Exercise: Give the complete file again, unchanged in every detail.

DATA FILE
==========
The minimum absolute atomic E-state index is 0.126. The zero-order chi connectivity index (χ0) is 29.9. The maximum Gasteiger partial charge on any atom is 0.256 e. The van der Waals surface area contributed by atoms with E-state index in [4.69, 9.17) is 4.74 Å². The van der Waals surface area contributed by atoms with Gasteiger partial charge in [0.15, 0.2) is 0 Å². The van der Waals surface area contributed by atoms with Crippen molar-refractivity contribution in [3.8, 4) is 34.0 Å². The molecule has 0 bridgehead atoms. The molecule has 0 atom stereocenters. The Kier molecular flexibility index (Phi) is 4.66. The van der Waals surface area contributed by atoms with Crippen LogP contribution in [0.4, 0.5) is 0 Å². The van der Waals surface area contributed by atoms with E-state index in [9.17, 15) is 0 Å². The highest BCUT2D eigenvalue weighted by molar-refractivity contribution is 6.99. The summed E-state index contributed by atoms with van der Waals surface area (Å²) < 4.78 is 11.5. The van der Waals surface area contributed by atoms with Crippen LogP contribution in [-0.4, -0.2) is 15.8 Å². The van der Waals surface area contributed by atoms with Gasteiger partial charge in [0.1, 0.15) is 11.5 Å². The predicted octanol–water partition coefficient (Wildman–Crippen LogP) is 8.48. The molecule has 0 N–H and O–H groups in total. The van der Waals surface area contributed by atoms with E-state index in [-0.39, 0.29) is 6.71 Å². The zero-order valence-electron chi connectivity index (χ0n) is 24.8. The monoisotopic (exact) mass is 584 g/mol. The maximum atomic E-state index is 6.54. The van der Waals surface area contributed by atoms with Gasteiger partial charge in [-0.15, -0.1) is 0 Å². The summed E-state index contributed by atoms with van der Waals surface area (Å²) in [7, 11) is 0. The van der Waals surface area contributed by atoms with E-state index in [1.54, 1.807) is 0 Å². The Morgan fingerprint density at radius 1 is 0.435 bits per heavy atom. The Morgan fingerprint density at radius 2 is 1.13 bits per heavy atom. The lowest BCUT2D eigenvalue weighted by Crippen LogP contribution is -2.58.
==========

The minimum absolute atomic E-state index is 0.126. The zero-order chi connectivity index (χ0) is 29.9. The maximum Gasteiger partial charge on any atom is 0.256 e. The van der Waals surface area contributed by atoms with E-state index in [4.69, 9.17) is 4.74 Å². The van der Waals surface area contributed by atoms with Gasteiger partial charge in [0.15, 0.2) is 0 Å². The van der Waals surface area contributed by atoms with Crippen molar-refractivity contribution in [3.8, 4) is 34.0 Å². The molecule has 0 bridgehead atoms. The molecule has 0 atom stereocenters. The Kier molecular flexibility index (Phi) is 4.66. The van der Waals surface area contributed by atoms with Crippen LogP contribution in [0.4, 0.5) is 0 Å². The van der Waals surface area contributed by atoms with E-state index in [9.17, 15) is 0 Å². The highest BCUT2D eigenvalue weighted by molar-refractivity contribution is 6.99. The summed E-state index contributed by atoms with van der Waals surface area (Å²) < 4.78 is 11.5. The van der Waals surface area contributed by atoms with Crippen LogP contribution in [-0.4, -0.2) is 15.8 Å². The van der Waals surface area contributed by atoms with Gasteiger partial charge in [0.1, 0.15) is 11.5 Å². The predicted octanol–water partition coefficient (Wildman–Crippen LogP) is 8.48. The molecule has 0 N–H and O–H groups in total. The van der Waals surface area contributed by atoms with E-state index in [-0.39, 0.29) is 6.71 Å². The zero-order valence-electron chi connectivity index (χ0n) is 24.8. The monoisotopic (exact) mass is 584 g/mol. The maximum atomic E-state index is 6.54. The van der Waals surface area contributed by atoms with Gasteiger partial charge in [-0.15, -0.1) is 0 Å². The summed E-state index contributed by atoms with van der Waals surface area (Å²) in [7, 11) is 0. The van der Waals surface area contributed by atoms with E-state index in [1.54, 1.807) is 0 Å². The Morgan fingerprint density at radius 1 is 0.435 bits per heavy atom. The Morgan fingerprint density at radius 2 is 1.13 bits per heavy atom. The lowest BCUT2D eigenvalue weighted by Crippen LogP contribution is -2.58.